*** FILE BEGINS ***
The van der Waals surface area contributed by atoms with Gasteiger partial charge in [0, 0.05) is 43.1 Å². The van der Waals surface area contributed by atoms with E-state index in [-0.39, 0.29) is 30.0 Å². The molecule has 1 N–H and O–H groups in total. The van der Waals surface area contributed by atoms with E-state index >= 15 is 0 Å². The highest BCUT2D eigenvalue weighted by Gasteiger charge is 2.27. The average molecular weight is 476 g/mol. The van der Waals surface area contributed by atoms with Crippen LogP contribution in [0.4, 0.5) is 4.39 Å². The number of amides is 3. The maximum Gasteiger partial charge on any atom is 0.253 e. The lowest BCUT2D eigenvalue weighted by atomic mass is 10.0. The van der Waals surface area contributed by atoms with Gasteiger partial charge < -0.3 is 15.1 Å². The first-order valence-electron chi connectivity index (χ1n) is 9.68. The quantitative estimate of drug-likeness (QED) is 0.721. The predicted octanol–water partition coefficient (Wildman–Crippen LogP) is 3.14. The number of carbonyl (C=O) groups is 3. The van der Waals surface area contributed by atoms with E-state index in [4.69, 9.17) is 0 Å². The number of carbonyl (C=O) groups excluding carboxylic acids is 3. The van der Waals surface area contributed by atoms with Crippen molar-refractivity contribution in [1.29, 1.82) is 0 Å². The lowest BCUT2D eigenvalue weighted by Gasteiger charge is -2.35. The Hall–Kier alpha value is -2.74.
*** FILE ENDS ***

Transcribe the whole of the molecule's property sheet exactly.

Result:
The van der Waals surface area contributed by atoms with Gasteiger partial charge in [0, 0.05) is 43.1 Å². The van der Waals surface area contributed by atoms with E-state index in [-0.39, 0.29) is 30.0 Å². The molecule has 1 N–H and O–H groups in total. The van der Waals surface area contributed by atoms with E-state index >= 15 is 0 Å². The highest BCUT2D eigenvalue weighted by Gasteiger charge is 2.27. The average molecular weight is 476 g/mol. The van der Waals surface area contributed by atoms with Crippen LogP contribution in [0.4, 0.5) is 4.39 Å². The number of amides is 3. The maximum Gasteiger partial charge on any atom is 0.253 e. The lowest BCUT2D eigenvalue weighted by atomic mass is 10.0. The van der Waals surface area contributed by atoms with Gasteiger partial charge < -0.3 is 15.1 Å². The first-order valence-electron chi connectivity index (χ1n) is 9.68. The quantitative estimate of drug-likeness (QED) is 0.721. The predicted octanol–water partition coefficient (Wildman–Crippen LogP) is 3.14. The number of carbonyl (C=O) groups is 3. The van der Waals surface area contributed by atoms with E-state index in [4.69, 9.17) is 0 Å². The number of carbonyl (C=O) groups excluding carboxylic acids is 3. The van der Waals surface area contributed by atoms with Crippen molar-refractivity contribution in [1.29, 1.82) is 0 Å². The lowest BCUT2D eigenvalue weighted by Gasteiger charge is -2.35. The Hall–Kier alpha value is -2.74.